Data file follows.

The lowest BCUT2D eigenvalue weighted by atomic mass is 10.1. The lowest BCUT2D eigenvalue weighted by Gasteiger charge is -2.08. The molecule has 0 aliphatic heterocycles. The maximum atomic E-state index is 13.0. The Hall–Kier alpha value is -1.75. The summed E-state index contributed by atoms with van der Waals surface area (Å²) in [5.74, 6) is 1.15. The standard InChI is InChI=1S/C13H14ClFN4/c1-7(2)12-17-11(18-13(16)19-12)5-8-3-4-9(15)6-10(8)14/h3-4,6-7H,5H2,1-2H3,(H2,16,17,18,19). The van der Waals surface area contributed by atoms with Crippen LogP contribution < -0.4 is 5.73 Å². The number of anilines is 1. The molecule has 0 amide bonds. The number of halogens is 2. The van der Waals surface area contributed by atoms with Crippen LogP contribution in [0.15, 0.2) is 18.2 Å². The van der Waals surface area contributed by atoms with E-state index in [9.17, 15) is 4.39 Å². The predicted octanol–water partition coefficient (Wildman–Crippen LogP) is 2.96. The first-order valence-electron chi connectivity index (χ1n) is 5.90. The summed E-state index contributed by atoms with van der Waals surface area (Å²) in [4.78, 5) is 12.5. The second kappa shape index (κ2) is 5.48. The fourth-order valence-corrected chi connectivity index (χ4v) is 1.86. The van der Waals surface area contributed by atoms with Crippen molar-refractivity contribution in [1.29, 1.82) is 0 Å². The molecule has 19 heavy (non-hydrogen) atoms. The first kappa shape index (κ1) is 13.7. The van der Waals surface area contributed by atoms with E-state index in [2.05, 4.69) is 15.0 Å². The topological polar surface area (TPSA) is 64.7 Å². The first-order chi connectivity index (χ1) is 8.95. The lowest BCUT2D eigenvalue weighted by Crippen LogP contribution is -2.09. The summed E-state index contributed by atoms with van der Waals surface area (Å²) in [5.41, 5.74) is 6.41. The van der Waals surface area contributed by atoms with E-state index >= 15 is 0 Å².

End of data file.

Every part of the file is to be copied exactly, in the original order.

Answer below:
The lowest BCUT2D eigenvalue weighted by atomic mass is 10.1. The lowest BCUT2D eigenvalue weighted by Gasteiger charge is -2.08. The molecule has 0 aliphatic heterocycles. The maximum atomic E-state index is 13.0. The Hall–Kier alpha value is -1.75. The summed E-state index contributed by atoms with van der Waals surface area (Å²) in [5.74, 6) is 1.15. The standard InChI is InChI=1S/C13H14ClFN4/c1-7(2)12-17-11(18-13(16)19-12)5-8-3-4-9(15)6-10(8)14/h3-4,6-7H,5H2,1-2H3,(H2,16,17,18,19). The van der Waals surface area contributed by atoms with Crippen LogP contribution < -0.4 is 5.73 Å². The number of anilines is 1. The molecule has 0 amide bonds. The number of halogens is 2. The van der Waals surface area contributed by atoms with Crippen LogP contribution in [0.15, 0.2) is 18.2 Å². The van der Waals surface area contributed by atoms with E-state index in [9.17, 15) is 4.39 Å². The predicted octanol–water partition coefficient (Wildman–Crippen LogP) is 2.96. The first-order valence-electron chi connectivity index (χ1n) is 5.90. The summed E-state index contributed by atoms with van der Waals surface area (Å²) in [4.78, 5) is 12.5. The second kappa shape index (κ2) is 5.48. The fourth-order valence-corrected chi connectivity index (χ4v) is 1.86. The van der Waals surface area contributed by atoms with Crippen molar-refractivity contribution in [1.29, 1.82) is 0 Å². The molecule has 19 heavy (non-hydrogen) atoms. The first kappa shape index (κ1) is 13.7. The van der Waals surface area contributed by atoms with E-state index in [2.05, 4.69) is 15.0 Å². The topological polar surface area (TPSA) is 64.7 Å². The first-order chi connectivity index (χ1) is 8.95. The lowest BCUT2D eigenvalue weighted by Crippen LogP contribution is -2.09. The summed E-state index contributed by atoms with van der Waals surface area (Å²) in [5.41, 5.74) is 6.41. The van der Waals surface area contributed by atoms with E-state index >= 15 is 0 Å².